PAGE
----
Thursday, January 8, 2009

Fun with German!

A Spanish teacher I used to work with used to say that a lot of German words sounded like swear words. His example was “Schneeflocken.” (snowflakes) I maintain that German is a beautiful language but, yes, if you say Schneeflocken with a bad American accent, it’s clunky.

A word I’ve been thinking about lately is “Mehrwegflaschen” (more-way-bottles, or multiple use bottles). One of the many things I like about making my own yogurt is the absence of endless plastic cups to recycle. Plastic is very difficult to reuse, and just because you throw it in the recycling bin doesn’t mean you’ve done something to keep that container out of landfill. I think the numbers have improved, but a lot of plastic still isn’t reused.

Perhaps you noticed from my two examples that German has a limitless capacity to make compound words. Someday I’ll dig through the basement and find the actual newspaper that I have that has this word in the headline:

Katzenohrpostleitzahlumstellungsproblematik

I used to write that up on the board when I was teaching. Kids were amazed I could spell it so easily. The truth is that it’s just a series of very easily spelled words.

Katzen-ohr-postleitzahl-umstellungs-problematik
Cat – ear – zip code – reorganization – problem

The article explained how the reunification of Germany in 1991 caused problems with the reassignment of zip codes for people who had tattooed their old zip code onto their cats’ ears. Much like the chips they implant in pets now.

And that’s why I like German.

5 comments:

Mistress La Spliffe said...

How strange. I learnt whilst on the job in Germany that almost all the plastic that Germans so responsibly put into their ubiquitous recycling piles gets compressed and sold for incinerator power plants in countries with vile emissions standards.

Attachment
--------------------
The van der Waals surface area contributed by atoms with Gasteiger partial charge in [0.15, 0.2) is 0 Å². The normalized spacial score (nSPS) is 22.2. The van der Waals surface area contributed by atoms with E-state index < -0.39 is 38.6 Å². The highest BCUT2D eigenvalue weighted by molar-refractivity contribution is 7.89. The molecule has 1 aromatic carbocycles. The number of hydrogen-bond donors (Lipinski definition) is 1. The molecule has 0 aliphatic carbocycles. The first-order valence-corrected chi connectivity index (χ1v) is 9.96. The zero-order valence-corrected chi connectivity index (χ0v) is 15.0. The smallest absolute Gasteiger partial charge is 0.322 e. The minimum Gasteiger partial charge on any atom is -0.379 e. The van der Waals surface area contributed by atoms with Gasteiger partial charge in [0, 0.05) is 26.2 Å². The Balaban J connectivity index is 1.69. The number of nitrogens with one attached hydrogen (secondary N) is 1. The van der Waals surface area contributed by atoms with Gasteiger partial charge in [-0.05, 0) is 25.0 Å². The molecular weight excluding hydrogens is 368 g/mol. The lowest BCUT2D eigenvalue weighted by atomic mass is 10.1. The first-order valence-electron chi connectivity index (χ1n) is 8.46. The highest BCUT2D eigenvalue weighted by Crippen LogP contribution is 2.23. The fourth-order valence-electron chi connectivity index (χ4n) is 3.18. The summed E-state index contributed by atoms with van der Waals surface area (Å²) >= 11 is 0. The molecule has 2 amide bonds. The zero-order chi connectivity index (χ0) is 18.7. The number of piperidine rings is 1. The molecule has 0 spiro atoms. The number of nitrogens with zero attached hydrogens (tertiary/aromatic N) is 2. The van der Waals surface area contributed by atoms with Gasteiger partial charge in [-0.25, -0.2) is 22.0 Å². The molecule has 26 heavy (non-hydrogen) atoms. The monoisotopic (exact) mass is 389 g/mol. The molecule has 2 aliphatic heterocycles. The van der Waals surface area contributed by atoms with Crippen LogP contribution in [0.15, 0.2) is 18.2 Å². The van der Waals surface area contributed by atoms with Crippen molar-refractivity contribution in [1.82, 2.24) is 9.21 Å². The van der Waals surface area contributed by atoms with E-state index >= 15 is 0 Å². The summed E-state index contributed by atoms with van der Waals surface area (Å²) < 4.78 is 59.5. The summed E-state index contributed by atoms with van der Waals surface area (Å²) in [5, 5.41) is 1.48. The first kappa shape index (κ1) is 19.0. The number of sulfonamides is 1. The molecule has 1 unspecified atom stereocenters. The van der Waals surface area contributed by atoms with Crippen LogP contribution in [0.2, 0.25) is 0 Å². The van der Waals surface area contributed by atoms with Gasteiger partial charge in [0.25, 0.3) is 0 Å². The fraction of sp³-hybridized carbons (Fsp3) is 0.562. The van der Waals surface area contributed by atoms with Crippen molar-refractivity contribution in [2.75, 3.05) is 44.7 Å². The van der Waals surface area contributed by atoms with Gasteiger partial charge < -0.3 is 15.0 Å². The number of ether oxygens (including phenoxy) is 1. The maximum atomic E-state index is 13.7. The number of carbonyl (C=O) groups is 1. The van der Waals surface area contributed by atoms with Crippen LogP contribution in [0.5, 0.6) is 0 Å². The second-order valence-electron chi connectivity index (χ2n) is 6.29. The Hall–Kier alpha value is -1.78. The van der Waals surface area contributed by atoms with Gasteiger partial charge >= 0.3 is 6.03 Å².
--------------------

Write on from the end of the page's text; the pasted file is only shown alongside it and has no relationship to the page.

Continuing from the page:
And elsewhere, the plastic that actually gets recycled into something consumes a great deal of energy and produces a great deal of vile crap whilst being broken down and treated.

In a way it'd be better off in the dump. In another, much less retarded way, it'd be better off never being produced because people like you do things like make your own yoghurt.

arlopop said...

Stemmy, do a post on the yogurt production. Pretty pleeeease.

Adam said...

Um... those are easily spelled words?

Anonymous said...

Very Very proud of myself. I got cat, ear, reorganization and problems all without looking ahead! I got post, but didn't quite get to zipcode. Although I never would have guessed that it had to do with tatooing cats ears. I wonder what else is stored deep inside my little noggin.

I'm anonymous, but you know who I really am.....

Anonymous said...

I don't think all German is spoken harshly. There are regions where the r's are pronounced in a guttural way and other places where it's much softer. It's like comparing English spoken in the South and English spoken in the midwest.
I looked it up on the web and found a comment I really liked in defense of German.
jtwcornell91
Okay, I'll use my 2000th post to defend one of my favorite languages. I think the sound of German, spoken with the right accent, can be soft, warm, and lovely. Note that this is not my accent, which is a cross between American and Swiss. But its true beauty lies in the elegant structure and word order. A German sentence is like a dance, intricate but inevitable according to the harmony of the language. Primary clauses pivot around the verb in second position; subordinate clauses spin their verbs out to their proper position at the end of the sentence. In fact, I get irritated at the exceptions to this.
http://board.uscho.com/archive/index.php/t-41218.html
zaubergruen